Yet another rookie who has been efficient in limited action, Patterson has stepped up when called upon after spending his first month in the D-League. Pat has had a solid March, looking good with 9.4 points, 6.2 rebounds and 1.5 blocks in greater action for the Rockets. Playing behind a veteran like Luis Scola, a game whose very much resembles his own, Brad Miller, will help him moving forward and teach him a great deal. Patterson is an underrated perimeter shooter and the NBA three-pointer will become a weapon for him in the coming seasons of his development that make his inside-out game much more dangerous.
Key Rookie Stats: 5.9 pt., 3.3 reb.
Dare I say the Clippers are a good fit for anyone, but they seem to be for Aminu’s development. Playing on a young team of raw players allows Aminu to see the floor and refine his skill set alongside other up-and-comers, such as the explosive Blake Griffin, Eric Gordon, Eric Bledsoe, and DeAndre Jordan. Al-Farouq is still getting by on his athleticism a lot, but his skills are looking more developed, especially shooting the ball. Al is still a player who is a couple years away from being a big impact player, but the Clippers can afford to wait on him and should be happy with what they get from him.
Key Rookie Stats: 8 pt., 3.8 reb., 1.1 ast., 1.1 stl.
The athletic guard seems to be adjusting to Indiana just fine. The rangy George naturally developing a better all-around game and is rebounding the ball very well for a guard in the league in his limited minutes. However, his impact has been mostly made on the offensive end of the floor, putting up points for the Pacers. Hasn’t really had any big scoring outbursts this season and hasn’t shot the ball well, but showing the potential to be an impact guard on the perimeter, erasing doubts of him being a one-year wonder at Fresno State.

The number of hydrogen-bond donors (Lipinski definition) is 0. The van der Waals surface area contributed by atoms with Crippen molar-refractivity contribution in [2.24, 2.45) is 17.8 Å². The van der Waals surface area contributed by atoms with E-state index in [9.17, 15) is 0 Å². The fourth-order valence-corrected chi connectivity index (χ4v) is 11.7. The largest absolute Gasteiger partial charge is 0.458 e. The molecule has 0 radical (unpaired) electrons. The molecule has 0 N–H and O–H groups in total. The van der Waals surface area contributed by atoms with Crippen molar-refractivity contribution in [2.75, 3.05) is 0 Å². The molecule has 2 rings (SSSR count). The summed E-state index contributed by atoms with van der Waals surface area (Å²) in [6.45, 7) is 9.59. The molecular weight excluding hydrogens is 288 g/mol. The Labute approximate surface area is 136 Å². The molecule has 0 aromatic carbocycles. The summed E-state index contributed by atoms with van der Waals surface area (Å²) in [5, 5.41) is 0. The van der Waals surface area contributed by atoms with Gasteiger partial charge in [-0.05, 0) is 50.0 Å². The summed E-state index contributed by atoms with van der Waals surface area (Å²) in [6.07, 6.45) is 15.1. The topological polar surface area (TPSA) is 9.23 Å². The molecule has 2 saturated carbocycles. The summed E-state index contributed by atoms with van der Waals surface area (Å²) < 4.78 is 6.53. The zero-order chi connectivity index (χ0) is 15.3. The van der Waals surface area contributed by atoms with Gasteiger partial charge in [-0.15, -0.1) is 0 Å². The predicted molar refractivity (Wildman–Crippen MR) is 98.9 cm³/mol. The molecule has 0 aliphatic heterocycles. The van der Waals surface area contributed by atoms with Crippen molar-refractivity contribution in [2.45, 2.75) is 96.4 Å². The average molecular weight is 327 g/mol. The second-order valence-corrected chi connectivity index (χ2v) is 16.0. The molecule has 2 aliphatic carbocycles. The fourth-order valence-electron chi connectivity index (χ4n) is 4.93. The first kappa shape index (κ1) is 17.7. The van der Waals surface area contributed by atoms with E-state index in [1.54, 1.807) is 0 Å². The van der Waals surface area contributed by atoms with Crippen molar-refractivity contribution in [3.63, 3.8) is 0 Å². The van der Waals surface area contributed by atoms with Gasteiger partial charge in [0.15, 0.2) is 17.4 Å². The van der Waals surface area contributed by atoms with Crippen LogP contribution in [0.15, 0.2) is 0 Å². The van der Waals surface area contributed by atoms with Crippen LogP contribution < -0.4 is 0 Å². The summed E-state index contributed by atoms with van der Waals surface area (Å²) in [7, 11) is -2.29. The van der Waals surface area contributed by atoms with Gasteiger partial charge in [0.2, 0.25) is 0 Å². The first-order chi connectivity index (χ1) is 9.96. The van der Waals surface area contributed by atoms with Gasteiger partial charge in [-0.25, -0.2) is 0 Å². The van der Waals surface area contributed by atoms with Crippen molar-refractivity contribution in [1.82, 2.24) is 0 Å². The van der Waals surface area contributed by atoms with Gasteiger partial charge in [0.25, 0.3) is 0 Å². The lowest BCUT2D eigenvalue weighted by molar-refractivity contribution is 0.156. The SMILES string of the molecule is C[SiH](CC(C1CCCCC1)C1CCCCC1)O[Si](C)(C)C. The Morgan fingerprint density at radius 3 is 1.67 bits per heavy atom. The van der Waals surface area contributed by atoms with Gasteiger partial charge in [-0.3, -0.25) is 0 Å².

Key Rookie Stats: 6.5 pt., 5.1 reb., .8 blk.
Favors has as much potential as any player in last year's draft, and he has put it on display a few times this year, especially rebounding the ball. Derrick has a few double-doubles to his name, but being traded to Utah has set him back a bit. With pieces in place for the Jazz, like Paul Millsap and Al Jefferson in the post, as well as the Jazz owning two lottery picks in this years draft, it's hard to see Favors fitting in with Utah moving forward. Nonetheless, Favors is an outstanding young talent with a chance to become a very special player in the right situation. It will be a matter of where he ends up and if he gets the chance, and if he does, expect him to seize the opportunity in a big way.
Key Rookie Stats: 6.8 pt., 6.8 reb., 1 blk.
Filling in for a team that has just lost their post star in Chris Bosh is no easy task, but Davis has been a nice replacement thus far. The young big is getting good minutes for the Raptors and doing a nice job in the paint. Clearly adjusting to the NBA style of play, his post game and perimeter shooting are starting to come together late in the season. Playing on a young team with young stars like Demar DeRozan, Andrea Bargnani, and Amir Johnson will allow him time to grow into his role as well.
Key Rookie Stats: 7 pt., 3.7 ast., 2.9 reb., 1.1 stl., 2.4 TO
At the beginning of the season, Bledsoe gave Baron Davis a run for his money as the starting point guard of the team and even got the nod in 25 games. Playing alongside Mo Williams hasn’t seemed to hurt either, as Bledsoe is playing his best ball of the year in March and has dropped a couple 20-point games. Bledsoe looks like the point guard of the future for the Clippers and it’s easy to see with his athleticism and skill. He is turning the ball over more than they like (nearly 2.4 times per game), but like any young PG, he has to take his knocks. He is making the transition to the position smoothly after playing primarily the two guard for Kentucky last year, and adjusting quicker than some thought he would.
Key Rookie Stats: 7.2 pt., 4 reb., 2 ast.